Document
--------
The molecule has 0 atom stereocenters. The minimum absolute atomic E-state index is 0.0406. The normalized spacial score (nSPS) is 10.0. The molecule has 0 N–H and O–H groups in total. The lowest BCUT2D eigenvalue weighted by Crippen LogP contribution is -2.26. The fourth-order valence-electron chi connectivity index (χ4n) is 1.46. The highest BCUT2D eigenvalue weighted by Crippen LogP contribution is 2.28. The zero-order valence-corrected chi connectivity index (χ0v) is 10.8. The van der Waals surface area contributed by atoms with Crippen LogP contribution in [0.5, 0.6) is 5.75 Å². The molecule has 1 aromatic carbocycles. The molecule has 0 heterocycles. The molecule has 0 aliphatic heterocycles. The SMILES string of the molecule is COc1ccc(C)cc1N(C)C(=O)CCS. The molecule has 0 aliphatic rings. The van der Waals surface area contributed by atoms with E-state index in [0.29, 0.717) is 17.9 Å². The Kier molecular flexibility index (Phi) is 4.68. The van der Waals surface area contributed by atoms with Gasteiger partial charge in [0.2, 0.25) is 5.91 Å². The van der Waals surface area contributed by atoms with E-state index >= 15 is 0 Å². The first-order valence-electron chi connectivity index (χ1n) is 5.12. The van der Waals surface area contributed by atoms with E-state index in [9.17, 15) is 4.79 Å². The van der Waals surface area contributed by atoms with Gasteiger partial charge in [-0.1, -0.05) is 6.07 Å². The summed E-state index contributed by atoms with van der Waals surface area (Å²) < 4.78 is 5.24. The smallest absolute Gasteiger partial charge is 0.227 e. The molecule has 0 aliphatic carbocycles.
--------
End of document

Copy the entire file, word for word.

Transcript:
The molecule has 0 atom stereocenters. The minimum absolute atomic E-state index is 0.0406. The normalized spacial score (nSPS) is 10.0. The molecule has 0 N–H and O–H groups in total. The lowest BCUT2D eigenvalue weighted by Crippen LogP contribution is -2.26. The fourth-order valence-electron chi connectivity index (χ4n) is 1.46. The highest BCUT2D eigenvalue weighted by Crippen LogP contribution is 2.28. The zero-order valence-corrected chi connectivity index (χ0v) is 10.8. The van der Waals surface area contributed by atoms with Crippen LogP contribution in [0.5, 0.6) is 5.75 Å². The molecule has 1 aromatic carbocycles. The molecule has 0 heterocycles. The molecule has 0 aliphatic heterocycles. The SMILES string of the molecule is COc1ccc(C)cc1N(C)C(=O)CCS. The molecule has 0 aliphatic rings. The van der Waals surface area contributed by atoms with E-state index in [0.29, 0.717) is 17.9 Å². The Kier molecular flexibility index (Phi) is 4.68. The van der Waals surface area contributed by atoms with Gasteiger partial charge in [0.2, 0.25) is 5.91 Å². The van der Waals surface area contributed by atoms with E-state index >= 15 is 0 Å². The first-order valence-electron chi connectivity index (χ1n) is 5.12. The van der Waals surface area contributed by atoms with E-state index in [9.17, 15) is 4.79 Å². The van der Waals surface area contributed by atoms with Gasteiger partial charge in [-0.1, -0.05) is 6.07 Å². The summed E-state index contributed by atoms with van der Waals surface area (Å²) < 4.78 is 5.24. The smallest absolute Gasteiger partial charge is 0.227 e. The molecule has 0 aliphatic carbocycles.